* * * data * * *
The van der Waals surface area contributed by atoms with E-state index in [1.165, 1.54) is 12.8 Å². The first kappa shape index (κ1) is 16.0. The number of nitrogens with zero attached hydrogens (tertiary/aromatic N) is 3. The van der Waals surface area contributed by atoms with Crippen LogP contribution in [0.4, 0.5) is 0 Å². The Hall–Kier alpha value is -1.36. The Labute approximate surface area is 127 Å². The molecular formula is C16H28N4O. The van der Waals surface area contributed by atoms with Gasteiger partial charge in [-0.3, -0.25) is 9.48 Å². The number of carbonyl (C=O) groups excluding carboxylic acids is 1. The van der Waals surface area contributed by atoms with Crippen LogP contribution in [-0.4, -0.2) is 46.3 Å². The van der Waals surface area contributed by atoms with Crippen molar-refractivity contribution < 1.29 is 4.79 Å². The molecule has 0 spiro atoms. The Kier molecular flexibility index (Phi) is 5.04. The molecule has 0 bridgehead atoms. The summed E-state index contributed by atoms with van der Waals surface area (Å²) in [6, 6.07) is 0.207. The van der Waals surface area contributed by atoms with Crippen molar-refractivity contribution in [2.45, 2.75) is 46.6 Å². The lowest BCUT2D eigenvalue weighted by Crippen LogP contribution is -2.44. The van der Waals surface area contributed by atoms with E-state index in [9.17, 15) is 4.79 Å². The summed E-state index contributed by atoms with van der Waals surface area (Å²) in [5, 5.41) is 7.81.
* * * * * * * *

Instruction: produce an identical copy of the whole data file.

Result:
The van der Waals surface area contributed by atoms with E-state index in [1.165, 1.54) is 12.8 Å². The first kappa shape index (κ1) is 16.0. The number of nitrogens with zero attached hydrogens (tertiary/aromatic N) is 3. The van der Waals surface area contributed by atoms with Crippen LogP contribution in [0.4, 0.5) is 0 Å². The Hall–Kier alpha value is -1.36. The Labute approximate surface area is 127 Å². The molecular formula is C16H28N4O. The van der Waals surface area contributed by atoms with Gasteiger partial charge in [-0.3, -0.25) is 9.48 Å². The number of carbonyl (C=O) groups excluding carboxylic acids is 1. The van der Waals surface area contributed by atoms with Crippen LogP contribution in [-0.4, -0.2) is 46.3 Å². The van der Waals surface area contributed by atoms with Crippen molar-refractivity contribution < 1.29 is 4.79 Å². The molecule has 0 spiro atoms. The Kier molecular flexibility index (Phi) is 5.04. The molecule has 0 bridgehead atoms. The summed E-state index contributed by atoms with van der Waals surface area (Å²) in [6, 6.07) is 0.207. The van der Waals surface area contributed by atoms with Crippen molar-refractivity contribution in [2.45, 2.75) is 46.6 Å². The lowest BCUT2D eigenvalue weighted by Crippen LogP contribution is -2.44. The van der Waals surface area contributed by atoms with E-state index in [9.17, 15) is 4.79 Å². The summed E-state index contributed by atoms with van der Waals surface area (Å²) in [5, 5.41) is 7.81.